A powwow for Hillary

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The wheels are in motion around a 2016 White House campaign for Hillary Clinton, even though she isn’t an official candidate yet.

Influential Clintonites, top officials from pro-Clinton political action committees and even a few key players from the team that helped get President Obama elected in 2008 and 2012 will gather in New York on Friday to meet with several hundred donors affiliated with the Ready for Hillary super-PAC.

{mosads}The Hill has also learned that Secretary of Agriculture Tom Vilsack will speak to the group in one of the four panel discussions entitled, “Why I’m ready for Hillary.”

The daylong session at a hotel in midtown Manhattan will feature a series of wide-ranging strategy sessions with top donors who have raised or contributed $5,000 for Ready for Hillary.

They will also discuss lessons learned from the 2014 midterm elections that imposed a crushing defeat on Democrats, and how those lessons will affect the 2016 race for the White House.

The idea behind the conference is to get ready for a Clinton candidacy, which most expect to be announced within the first few months of 2015.

Top donors attending Friday’s event include Marc Stanley; a prominent Texas lawyer and chairman of the National Jewish Democratic Council; Amber and Steve Mostyn, two trial lawyers from Houston; investor Sandy Robertson; Barbara Lee, the president and founder of the Barbara Lee Family Foundation; and Ronald Feldman, who owns an art gallery in New York.

The donors will hear from several Washington political players, including Guy Cecil, executive director of the Democratic Senatorial Campaign Committee; and Stephanie Schriock, the head of EMILY’s List. Both Cecil and Schriock have been mentioned as potential campaign managers for Clinton, should she run in 2016.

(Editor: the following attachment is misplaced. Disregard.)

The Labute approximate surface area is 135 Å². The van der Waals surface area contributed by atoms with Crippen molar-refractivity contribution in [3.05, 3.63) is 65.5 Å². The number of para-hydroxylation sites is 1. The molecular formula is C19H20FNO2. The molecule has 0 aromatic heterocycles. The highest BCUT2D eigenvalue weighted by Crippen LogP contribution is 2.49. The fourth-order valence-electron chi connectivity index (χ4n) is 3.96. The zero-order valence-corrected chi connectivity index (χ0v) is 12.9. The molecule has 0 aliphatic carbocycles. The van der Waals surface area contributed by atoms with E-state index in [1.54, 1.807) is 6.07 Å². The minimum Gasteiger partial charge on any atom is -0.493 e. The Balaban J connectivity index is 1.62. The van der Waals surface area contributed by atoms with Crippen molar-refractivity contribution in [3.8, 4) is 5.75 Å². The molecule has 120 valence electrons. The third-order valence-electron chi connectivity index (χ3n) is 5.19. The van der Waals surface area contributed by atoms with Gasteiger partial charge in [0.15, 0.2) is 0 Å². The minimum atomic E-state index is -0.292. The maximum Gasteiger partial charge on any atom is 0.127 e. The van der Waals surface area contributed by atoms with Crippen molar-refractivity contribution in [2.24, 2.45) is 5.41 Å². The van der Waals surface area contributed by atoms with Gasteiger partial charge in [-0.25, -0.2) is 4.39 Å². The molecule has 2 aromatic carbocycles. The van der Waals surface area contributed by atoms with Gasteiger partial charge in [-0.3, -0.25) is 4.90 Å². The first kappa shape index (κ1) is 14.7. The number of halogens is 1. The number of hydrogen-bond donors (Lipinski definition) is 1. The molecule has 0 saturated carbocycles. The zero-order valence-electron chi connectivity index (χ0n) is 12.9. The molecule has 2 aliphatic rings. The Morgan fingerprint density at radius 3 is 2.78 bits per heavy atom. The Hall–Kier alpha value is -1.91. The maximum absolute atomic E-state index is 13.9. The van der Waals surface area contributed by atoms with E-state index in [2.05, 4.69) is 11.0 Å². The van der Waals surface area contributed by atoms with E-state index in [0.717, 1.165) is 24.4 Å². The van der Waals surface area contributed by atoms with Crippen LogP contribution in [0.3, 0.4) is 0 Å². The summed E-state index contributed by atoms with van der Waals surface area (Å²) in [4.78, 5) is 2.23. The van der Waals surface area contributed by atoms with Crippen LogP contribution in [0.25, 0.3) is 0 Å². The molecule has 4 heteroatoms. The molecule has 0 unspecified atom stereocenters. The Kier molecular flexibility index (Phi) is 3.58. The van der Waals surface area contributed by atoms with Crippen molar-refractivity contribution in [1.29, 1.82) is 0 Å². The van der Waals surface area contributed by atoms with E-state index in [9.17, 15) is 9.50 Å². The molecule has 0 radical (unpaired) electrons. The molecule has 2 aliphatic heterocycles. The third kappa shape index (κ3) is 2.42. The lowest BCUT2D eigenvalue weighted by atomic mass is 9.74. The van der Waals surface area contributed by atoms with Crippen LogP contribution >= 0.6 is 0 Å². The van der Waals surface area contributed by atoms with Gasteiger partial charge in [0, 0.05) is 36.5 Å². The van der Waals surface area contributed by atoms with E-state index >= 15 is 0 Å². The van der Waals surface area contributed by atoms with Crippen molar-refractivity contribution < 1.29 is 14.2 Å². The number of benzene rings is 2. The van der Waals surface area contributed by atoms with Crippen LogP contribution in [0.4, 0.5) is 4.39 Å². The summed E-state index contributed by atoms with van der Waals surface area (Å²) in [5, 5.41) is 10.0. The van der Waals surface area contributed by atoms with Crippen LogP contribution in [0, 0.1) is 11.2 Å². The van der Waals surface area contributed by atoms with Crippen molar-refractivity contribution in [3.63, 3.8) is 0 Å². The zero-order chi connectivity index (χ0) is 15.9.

Big names from Clinton World attending the event include strategists James Carville, Paul Begala and Harold Ickes, as well as Ace Smith, who is expected to play a crucial role in a 2016 campaign. Carville is a columnist for The Hill.

Key Ready for Hillary officials including Adam Parkhomenko, and David Brock, who heads up the pro-Clinton super-PAC Correct the Record, will also be on hand, as will Mitch Stewart, Obama’s battleground states director in 2012.

Stewart recently told Talking Points Memo that Clinton can expand Obama’s electoral map by making a play for Georgia and Arkansas, among other states.

Though Clinton officially is still making a decision about whether she’ll run for president, the meeting sends strong signals to political observers that the operation around her is humming and all systems are go.

The only thing they need is Clinton’s cue that she is in fact ready.

“At the end of the day, only she could kick this off,” one organizer said. “We don’t have a candidate, but we want to make sure we’re ready to go if and when we do.”

While Ready for Hillary struggled at the start a couple of years ago, it has proven to be a powerful force for Clinton.

It has already raised more than $10 million and, more importantly, built a hefty database of supporters and donors. That data would be ready to hand off to Clinton should she buy or rent it from the super-PAC.

At the same time, other political action committees, such as Correct the Record have emerged on the landscape. Correct the Record, which will continue to run its operation through 2016, has had a big role in handling Clinton’s rapid response, defending the former secretary of State’s record and putting out her views on a variety of topics.

Priorities USA, a super-PAC that began as a pro-Obama committee, has shifted into a group that is raising big money for a Clinton effort, while EMILY’s List, which backs female candidates who are pro-abortion rights, has been focused on its Madam President initiative.

While there’s been some tension among the groups, all four organizations “have worked well together to make sure that, in the absence of a candidate, we’re doing everything we can to put her in a position to win,” said one
super-PAC official.

Organizers for the meeting on Friday say there will be different discussions throughout the day for the donors and lots of time for question-and-answer sessions.

“If she’s ready to start the engine, so are we,” one organizer said.

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